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Wall, Mick
W.A.R.-The Unauthorized Biography of William Axl Rose (Book Review)
May 2011
Released: 2007, St. Martin's Press
Rating: 3.5/5
Reviewer: JP

There are quite a few books about Guns ‘n’ Roses. Dozens actually. I’ve never quite understood the enduring mystique that the band has to the average Hard Rock fan. The first era comes down to a couple of EP’s, a covers album, a brace of bloated indulgent albums and one world-class rock record that came out a quarter of a century ago. People still like to write about the band (and the members of the band) and chumps like me still buy the books.



Mick Wall is one of the rock journalists most associated with the band, this being his third book on the topic. It’s odd that he of all people has become associated with the band, because of the infamous ‘Get In The Ring’ controversy of 1991/2. In case you are not familiar with the story, Wall was a journalist who wrote quite a bit about the band in the early days and fell out of favour with Axl Rose. In the song, Get In The Ring’, from the 1991 album, USE YOUR ILLUSION II, the singer accused Wall (among other writers) of printing lies and challenged him to a fight! It’s pretty uncommon to challenge someone to a fight in such a public sphere. With the millions of kids who bought that record and heard the song and read the lyrics, it seems that Wall was automatically proven guilty by the legions of unquestioning fans and Wall was not really offered a platform for civilized rebuttal on the same scale. Until now. Suffice to say, I imagine, this book is unauthorized, unofficial and as about unendorsed as you can get.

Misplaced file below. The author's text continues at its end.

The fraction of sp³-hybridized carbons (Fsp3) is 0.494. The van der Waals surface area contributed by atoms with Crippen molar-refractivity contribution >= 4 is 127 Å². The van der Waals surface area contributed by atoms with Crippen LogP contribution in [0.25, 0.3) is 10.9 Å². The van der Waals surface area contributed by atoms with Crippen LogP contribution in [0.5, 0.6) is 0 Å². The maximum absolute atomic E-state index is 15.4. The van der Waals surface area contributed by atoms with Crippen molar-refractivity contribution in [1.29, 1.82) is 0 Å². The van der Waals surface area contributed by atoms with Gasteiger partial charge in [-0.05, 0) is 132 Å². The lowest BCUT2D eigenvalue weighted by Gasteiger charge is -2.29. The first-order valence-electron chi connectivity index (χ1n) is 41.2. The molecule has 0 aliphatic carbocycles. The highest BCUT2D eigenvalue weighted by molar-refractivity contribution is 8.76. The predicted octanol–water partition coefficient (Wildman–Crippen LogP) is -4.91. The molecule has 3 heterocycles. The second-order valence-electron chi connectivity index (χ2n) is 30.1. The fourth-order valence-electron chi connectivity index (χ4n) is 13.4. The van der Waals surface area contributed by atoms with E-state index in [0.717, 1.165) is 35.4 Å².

However, I don’t think that ‘revenge’ per se or a burning desire to clear the air after almost 20 years, was his primary motivation for writing W.A.R., despite the perhaps somewhat inflammatory acronym of the title. No, I think there is enough of a good story about an interesting character to make a go of it. Wall speaks about the infamous incident very early on. He doesn’t give much detail in his defense but does deny the accusations and state he didn’t print lies. I felt he could have/should have used the opportunity to clarify. I felt that his reluctance to comment worked against him because it is well known that pop-media journalists do elaborate, exaggerate, extrapolate and well…make shit up to sell magazines. Glossy rock magazines are a business, not pure applied journalism. Maybe Wall did print lies and got called on it. Maybe Axl went off the deep end (again) at some unintended and perceived slight, either way, we will likely never know. I doubt Axl even remembers or cares at this point.



I grabbed the hard cover, 340+ pages and a couple dozen black and white photos. Wall, perhaps in an attempt to cover his ass and avoid the wrath of the battalion of Axl’s lawyers, has extensive notes and quotes, primarily drawn from his years of first hand interviews with all band members including Axl.